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6 July 2006 Wheel wear and surface/subsurface qualities when precision grinding optical materials
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An ultra precision large optics grinder, which will provide a rapid and economic solution for grinding large off-axis aspherical and free-form optical components, has been developed at Cranfield University. This paper presents representative grinding experiments performed on another machine - a 5 axes Edgetek - in order to verify the proposed BoX(r) grinding cycle. The optical materials assessed included; Zerodur(r), SIC and ULE(r), all three being materials are candidates for extreme large telescope (ELT) mirror segments. Investigated removal rates ranged from 2mm3/s to 200mm3/s. The higher removal rate ensures that a 1 metre size optic could be ground in less than 10 hours. These experiments point out the effect of diamond grit size on the surface quality and wheel wear. The power and forces for each material type at differing removal rates are presented, together with subsurface damage.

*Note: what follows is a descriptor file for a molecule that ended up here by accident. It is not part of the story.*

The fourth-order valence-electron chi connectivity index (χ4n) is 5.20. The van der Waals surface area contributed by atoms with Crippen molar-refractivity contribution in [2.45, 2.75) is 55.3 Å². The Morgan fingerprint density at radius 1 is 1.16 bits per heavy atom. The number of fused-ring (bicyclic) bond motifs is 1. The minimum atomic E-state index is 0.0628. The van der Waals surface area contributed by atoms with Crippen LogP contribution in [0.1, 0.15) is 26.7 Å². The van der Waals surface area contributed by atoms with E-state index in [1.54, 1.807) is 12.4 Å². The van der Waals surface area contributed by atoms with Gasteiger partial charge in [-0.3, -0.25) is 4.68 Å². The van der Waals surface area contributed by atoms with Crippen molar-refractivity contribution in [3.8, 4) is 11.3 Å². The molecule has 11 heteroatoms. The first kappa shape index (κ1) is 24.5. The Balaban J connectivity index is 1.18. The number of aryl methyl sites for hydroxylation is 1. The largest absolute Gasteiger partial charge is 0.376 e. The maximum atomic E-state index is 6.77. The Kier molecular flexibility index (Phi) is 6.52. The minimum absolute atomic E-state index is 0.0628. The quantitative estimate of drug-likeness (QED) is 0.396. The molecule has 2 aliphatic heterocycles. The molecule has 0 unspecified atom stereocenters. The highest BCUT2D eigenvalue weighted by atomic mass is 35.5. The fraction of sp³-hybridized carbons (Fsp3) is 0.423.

© (2006) COPYRIGHT Society of Photo-Optical Instrumentation Engineers (SPIE). Downloading of the abstract is permitted for personal use only.
X. Tonnellier, P. Shore, X. Luo, P. Morantz, A. Baldwin, R. Evans, and D. Walker "Wheel wear and surface/subsurface qualities when precision grinding optical materials", Proc. SPIE 6273, Optomechanical Technologies for Astronomy, 627308 (6 July 2006);

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